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research-article

A Control-Oriented Framework for Direct Impulse-based Rendering of Haptic Contacts

[+] Author and Article Information
Arash Mohtat

Department of Mechanical Engineering and Centre for Intelligent Machines, McGill University, Montreal, Québec, Canada
amohtat@cim.mcgill.ca

Colin/R. Gallacher

Department of Mechanical Engineering and Centre for Intelligent Machines, McGill University, Montreal, Québec, Canada
crgallac@cim.mcgill.ca

Jozsef Kovecses

Department of Mechanical Engineering and Centre for Intelligent Machines, McGill University, Montreal, Québec, Canada
jozsef.kovecses@mcgill.ca

1Corresponding author.

ASME doi:10.1115/1.4037733 History: Received August 15, 2016; Revised August 13, 2017

Abstract

In many haptic applications, producing a sharp feeling of impact is crucial for high-fidelity force feedback rendering of virtual objects. Although suitable for rendering collision-rich haptic interactions, impulse-based methods are rarely used in a pure form. Instead, they are combined with penalty-based elements in different forms such as virtual couplings and hybridization. In this paper, we first propose the direct impulse-based paradigm for rendering haptic contacts using a new sampled-data interpretation of the impact problem. Then, we cast this interpretation into a systematic framework entitled the generalized contact controller. This enables us to implement different contact rendering methods as controllers and to improve them by appropriating a wide array of analysis and design tools developed in the control field. We specifically show how to apply position and velocity corrections to the purely impulse-based contact controller for enhancing its energy and sustained contact characteristics, and how to add an anti-windup compensator for meeting actuation limits. These propositions are validated via simulation and experiments, as well as via human perception studies. Results show the promising aspects of the proposed impulse-based methods for generating a sharper unfiltered feeling of rigid-body contacts even at low sampling rates.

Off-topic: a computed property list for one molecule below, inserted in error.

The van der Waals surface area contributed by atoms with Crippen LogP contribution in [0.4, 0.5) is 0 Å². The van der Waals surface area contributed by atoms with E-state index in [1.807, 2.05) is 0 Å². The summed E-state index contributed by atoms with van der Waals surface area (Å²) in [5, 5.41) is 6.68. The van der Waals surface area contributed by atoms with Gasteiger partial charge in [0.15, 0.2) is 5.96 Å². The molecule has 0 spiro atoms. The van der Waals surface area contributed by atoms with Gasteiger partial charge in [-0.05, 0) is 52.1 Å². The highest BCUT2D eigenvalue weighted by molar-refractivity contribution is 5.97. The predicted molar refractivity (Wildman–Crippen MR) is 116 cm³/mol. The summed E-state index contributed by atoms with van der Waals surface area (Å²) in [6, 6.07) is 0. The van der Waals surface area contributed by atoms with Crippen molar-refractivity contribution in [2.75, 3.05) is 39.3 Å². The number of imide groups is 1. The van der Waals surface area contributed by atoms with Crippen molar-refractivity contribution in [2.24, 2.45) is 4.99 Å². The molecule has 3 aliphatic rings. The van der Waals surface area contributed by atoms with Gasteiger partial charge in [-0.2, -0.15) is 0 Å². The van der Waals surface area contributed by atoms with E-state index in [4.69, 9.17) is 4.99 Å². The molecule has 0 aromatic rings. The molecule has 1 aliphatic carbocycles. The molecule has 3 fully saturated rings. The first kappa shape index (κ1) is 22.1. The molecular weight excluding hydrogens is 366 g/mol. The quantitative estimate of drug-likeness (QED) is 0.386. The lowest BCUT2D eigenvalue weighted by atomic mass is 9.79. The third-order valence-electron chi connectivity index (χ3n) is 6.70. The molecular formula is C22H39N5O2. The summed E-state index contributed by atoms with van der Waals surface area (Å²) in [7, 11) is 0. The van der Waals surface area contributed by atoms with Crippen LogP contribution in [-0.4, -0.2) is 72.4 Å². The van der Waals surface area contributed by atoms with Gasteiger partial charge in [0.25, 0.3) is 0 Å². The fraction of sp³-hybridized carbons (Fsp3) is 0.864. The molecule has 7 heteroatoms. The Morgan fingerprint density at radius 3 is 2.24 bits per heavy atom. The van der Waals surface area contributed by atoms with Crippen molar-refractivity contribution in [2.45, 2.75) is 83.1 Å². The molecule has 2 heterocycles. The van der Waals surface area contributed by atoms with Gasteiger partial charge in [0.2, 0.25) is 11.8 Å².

Copyright (c) 2017 by ASME
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